What if you wish to make custom business applications, either for consumers or for industrial use. Or if you wish to build your own Eddystone Browser and add more of the phone’s native functionality? Would it be possible to develop cost effective beacon solutions in-house?

For these occasions, a hybrid solution, with part native and part web functionality can be the answer to your needs. Evothings Studio 2.0 is a professional development environment for building cross-platform mobile applications that leverage the possibilities of the Internet of Things (IoT). Mobile apps are developed and maintained within Evothings Studio using standard high level web-technologies – using common languages like JavaScript and HTML5 in conjunction with Evothings own libraries and prototyping tools.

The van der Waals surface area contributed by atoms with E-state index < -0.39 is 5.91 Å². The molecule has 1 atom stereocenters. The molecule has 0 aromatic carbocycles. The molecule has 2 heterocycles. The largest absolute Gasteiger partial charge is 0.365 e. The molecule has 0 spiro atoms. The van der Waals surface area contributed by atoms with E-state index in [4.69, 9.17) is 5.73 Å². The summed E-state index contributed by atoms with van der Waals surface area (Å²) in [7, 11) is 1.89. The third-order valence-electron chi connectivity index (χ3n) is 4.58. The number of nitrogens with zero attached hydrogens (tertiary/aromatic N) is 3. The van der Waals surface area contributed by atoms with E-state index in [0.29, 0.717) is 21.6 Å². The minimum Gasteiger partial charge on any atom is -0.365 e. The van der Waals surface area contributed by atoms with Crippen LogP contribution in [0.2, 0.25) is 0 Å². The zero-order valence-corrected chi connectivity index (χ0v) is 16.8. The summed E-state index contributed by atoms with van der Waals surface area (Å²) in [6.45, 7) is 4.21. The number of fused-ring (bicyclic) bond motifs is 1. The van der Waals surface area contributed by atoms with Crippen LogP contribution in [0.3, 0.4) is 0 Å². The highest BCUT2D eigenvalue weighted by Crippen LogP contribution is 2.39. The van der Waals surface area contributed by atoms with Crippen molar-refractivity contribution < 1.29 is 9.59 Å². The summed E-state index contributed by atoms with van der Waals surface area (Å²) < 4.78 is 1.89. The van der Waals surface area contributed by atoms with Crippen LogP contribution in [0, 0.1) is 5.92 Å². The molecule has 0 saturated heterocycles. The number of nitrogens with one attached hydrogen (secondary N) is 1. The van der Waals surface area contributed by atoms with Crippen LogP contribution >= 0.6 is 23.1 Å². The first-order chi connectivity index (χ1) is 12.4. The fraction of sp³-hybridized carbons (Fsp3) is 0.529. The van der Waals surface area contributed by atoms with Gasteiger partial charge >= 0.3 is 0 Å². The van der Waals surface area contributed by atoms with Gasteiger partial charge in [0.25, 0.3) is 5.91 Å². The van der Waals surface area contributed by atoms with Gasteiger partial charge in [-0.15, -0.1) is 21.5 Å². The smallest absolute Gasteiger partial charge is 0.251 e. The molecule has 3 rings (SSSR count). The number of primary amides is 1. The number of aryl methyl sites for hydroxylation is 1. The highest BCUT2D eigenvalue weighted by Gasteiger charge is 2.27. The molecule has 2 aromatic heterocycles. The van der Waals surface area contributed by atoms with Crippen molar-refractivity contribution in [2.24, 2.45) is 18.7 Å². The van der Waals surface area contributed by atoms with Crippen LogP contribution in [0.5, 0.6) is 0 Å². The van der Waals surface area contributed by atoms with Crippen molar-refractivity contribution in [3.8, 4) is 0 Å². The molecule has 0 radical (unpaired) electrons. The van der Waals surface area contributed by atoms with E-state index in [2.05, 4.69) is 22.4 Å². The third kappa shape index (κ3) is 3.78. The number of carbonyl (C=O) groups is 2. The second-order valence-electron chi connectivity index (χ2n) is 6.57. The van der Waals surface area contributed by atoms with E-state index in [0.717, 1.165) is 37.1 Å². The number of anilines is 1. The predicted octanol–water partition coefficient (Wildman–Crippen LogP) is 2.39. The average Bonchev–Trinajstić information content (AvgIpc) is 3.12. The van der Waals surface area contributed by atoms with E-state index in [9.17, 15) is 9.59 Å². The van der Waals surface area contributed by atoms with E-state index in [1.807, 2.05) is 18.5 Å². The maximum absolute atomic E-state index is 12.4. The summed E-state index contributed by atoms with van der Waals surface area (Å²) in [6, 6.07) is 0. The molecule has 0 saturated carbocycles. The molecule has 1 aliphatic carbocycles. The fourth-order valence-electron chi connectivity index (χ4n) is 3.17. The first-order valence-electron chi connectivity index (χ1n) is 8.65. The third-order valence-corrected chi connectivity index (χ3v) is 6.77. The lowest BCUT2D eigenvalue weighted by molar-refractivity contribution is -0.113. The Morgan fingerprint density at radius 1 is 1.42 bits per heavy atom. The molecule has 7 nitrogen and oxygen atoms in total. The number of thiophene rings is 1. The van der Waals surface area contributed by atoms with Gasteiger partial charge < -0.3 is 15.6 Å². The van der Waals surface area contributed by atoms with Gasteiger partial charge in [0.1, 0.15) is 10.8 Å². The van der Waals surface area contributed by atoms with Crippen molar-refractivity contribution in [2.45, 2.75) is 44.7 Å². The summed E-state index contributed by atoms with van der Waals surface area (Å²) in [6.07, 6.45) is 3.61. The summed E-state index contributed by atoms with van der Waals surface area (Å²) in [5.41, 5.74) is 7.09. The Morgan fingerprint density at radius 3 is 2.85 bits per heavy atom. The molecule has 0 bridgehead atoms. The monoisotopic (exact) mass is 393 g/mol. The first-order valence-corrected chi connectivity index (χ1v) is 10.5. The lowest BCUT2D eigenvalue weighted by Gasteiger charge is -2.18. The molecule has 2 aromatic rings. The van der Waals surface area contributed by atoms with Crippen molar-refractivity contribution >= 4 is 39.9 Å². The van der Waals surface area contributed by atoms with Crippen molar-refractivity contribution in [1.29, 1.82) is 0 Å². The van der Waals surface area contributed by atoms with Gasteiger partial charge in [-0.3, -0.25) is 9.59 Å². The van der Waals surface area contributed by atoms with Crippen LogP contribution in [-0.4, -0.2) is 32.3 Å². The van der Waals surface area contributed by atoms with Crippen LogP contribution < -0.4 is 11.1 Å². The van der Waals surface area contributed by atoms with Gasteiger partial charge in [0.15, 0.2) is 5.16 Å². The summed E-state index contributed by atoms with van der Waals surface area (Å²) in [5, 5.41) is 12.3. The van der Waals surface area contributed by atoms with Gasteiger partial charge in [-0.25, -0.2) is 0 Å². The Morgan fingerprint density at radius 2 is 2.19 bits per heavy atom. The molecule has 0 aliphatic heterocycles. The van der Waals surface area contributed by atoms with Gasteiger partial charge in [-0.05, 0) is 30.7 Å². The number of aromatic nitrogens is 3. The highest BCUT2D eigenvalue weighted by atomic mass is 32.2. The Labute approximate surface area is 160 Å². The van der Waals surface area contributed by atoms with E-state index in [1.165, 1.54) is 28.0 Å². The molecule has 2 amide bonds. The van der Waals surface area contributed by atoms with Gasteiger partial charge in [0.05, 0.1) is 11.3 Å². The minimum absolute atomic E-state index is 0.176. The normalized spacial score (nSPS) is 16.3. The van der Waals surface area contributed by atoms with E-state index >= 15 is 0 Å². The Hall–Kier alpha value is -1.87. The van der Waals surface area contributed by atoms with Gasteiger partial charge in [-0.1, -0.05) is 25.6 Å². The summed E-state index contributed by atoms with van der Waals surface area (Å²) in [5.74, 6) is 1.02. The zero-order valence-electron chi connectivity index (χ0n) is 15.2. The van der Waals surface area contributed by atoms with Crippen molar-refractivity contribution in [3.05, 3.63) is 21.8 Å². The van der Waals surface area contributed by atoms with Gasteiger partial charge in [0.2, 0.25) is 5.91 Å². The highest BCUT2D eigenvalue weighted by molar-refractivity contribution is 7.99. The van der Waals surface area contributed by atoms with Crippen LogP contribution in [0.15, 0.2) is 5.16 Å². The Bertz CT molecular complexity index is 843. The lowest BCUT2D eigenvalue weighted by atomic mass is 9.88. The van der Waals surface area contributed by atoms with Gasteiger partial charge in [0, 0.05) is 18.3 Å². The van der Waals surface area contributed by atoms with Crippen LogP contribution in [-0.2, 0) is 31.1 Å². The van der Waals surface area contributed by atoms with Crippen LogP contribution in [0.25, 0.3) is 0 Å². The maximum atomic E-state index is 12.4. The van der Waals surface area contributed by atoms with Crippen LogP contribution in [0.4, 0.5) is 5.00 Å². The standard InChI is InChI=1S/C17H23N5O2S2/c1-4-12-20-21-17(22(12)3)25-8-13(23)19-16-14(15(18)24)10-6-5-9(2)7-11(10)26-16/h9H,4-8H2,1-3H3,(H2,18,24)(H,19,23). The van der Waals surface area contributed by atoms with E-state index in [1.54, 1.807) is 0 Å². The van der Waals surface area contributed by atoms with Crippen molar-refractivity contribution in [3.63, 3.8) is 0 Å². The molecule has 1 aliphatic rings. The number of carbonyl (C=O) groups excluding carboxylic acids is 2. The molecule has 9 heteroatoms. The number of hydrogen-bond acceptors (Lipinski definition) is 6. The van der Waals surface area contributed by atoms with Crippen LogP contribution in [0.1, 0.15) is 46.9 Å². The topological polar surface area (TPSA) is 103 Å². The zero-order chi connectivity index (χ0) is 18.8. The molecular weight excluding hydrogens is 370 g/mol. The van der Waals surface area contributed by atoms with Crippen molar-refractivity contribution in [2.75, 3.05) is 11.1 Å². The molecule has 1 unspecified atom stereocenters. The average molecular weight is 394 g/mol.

Application logic is written in JavaScript, and Evothings Studio and its underlying components take care of all the low level details of developing apps for beacons and connected devices. Apps built with Evothings Studio use industry standards and can be published on the app stores as native Android and iOS applications.

Get started with Eddystone app development in just 5 minutes


Feel free to download and try out Evothings Studio. It is easy to get going. It just takes 5 minutes to started with an Eddystone app on your mobile phone. Just run the “Eddystone Scan” example app and get your hands on some Eddystone beacons and you’re up and running in no-time!